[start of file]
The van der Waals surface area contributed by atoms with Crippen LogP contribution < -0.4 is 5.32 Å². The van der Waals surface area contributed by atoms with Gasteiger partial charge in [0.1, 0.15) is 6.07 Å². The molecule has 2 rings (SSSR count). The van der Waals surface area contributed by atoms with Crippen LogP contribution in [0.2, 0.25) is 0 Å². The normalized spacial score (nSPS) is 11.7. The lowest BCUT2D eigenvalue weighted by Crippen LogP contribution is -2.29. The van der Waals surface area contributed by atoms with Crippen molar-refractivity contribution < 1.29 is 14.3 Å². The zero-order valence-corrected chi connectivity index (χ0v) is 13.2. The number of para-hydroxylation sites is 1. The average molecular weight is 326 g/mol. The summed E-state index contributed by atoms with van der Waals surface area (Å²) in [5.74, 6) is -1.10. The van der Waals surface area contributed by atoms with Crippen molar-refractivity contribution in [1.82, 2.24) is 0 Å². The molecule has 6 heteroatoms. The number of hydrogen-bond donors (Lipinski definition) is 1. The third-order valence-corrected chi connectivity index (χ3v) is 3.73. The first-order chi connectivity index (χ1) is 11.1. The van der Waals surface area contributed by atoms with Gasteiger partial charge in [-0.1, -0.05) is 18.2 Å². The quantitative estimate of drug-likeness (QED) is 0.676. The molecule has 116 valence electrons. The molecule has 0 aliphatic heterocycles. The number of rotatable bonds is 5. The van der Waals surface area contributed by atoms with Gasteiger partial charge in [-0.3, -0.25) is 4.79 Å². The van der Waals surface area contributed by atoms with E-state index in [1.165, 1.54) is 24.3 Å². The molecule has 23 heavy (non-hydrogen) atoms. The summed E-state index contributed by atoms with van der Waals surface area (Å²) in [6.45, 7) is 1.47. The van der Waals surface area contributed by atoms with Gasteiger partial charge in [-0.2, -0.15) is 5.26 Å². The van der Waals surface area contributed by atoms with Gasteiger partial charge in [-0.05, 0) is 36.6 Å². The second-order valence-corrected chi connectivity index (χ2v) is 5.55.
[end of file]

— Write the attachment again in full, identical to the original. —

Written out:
The van der Waals surface area contributed by atoms with Crippen LogP contribution < -0.4 is 5.32 Å². The van der Waals surface area contributed by atoms with Gasteiger partial charge in [0.1, 0.15) is 6.07 Å². The molecule has 2 rings (SSSR count). The van der Waals surface area contributed by atoms with Crippen LogP contribution in [0.2, 0.25) is 0 Å². The normalized spacial score (nSPS) is 11.7. The lowest BCUT2D eigenvalue weighted by Crippen LogP contribution is -2.29. The van der Waals surface area contributed by atoms with Crippen molar-refractivity contribution < 1.29 is 14.3 Å². The zero-order valence-corrected chi connectivity index (χ0v) is 13.2. The number of para-hydroxylation sites is 1. The average molecular weight is 326 g/mol. The summed E-state index contributed by atoms with van der Waals surface area (Å²) in [5.74, 6) is -1.10. The van der Waals surface area contributed by atoms with Crippen molar-refractivity contribution in [1.82, 2.24) is 0 Å². The molecule has 6 heteroatoms. The number of hydrogen-bond donors (Lipinski definition) is 1. The third-order valence-corrected chi connectivity index (χ3v) is 3.73. The first-order chi connectivity index (χ1) is 11.1. The van der Waals surface area contributed by atoms with Gasteiger partial charge in [-0.1, -0.05) is 18.2 Å². The quantitative estimate of drug-likeness (QED) is 0.676. The molecule has 116 valence electrons. The molecule has 0 aliphatic heterocycles. The number of rotatable bonds is 5. The van der Waals surface area contributed by atoms with Gasteiger partial charge in [-0.3, -0.25) is 4.79 Å². The van der Waals surface area contributed by atoms with E-state index in [1.165, 1.54) is 24.3 Å². The molecule has 23 heavy (non-hydrogen) atoms. The summed E-state index contributed by atoms with van der Waals surface area (Å²) in [6.45, 7) is 1.47. The van der Waals surface area contributed by atoms with Gasteiger partial charge in [-0.2, -0.15) is 5.26 Å². The van der Waals surface area contributed by atoms with Gasteiger partial charge in [-0.05, 0) is 36.6 Å². The second-order valence-corrected chi connectivity index (χ2v) is 5.55.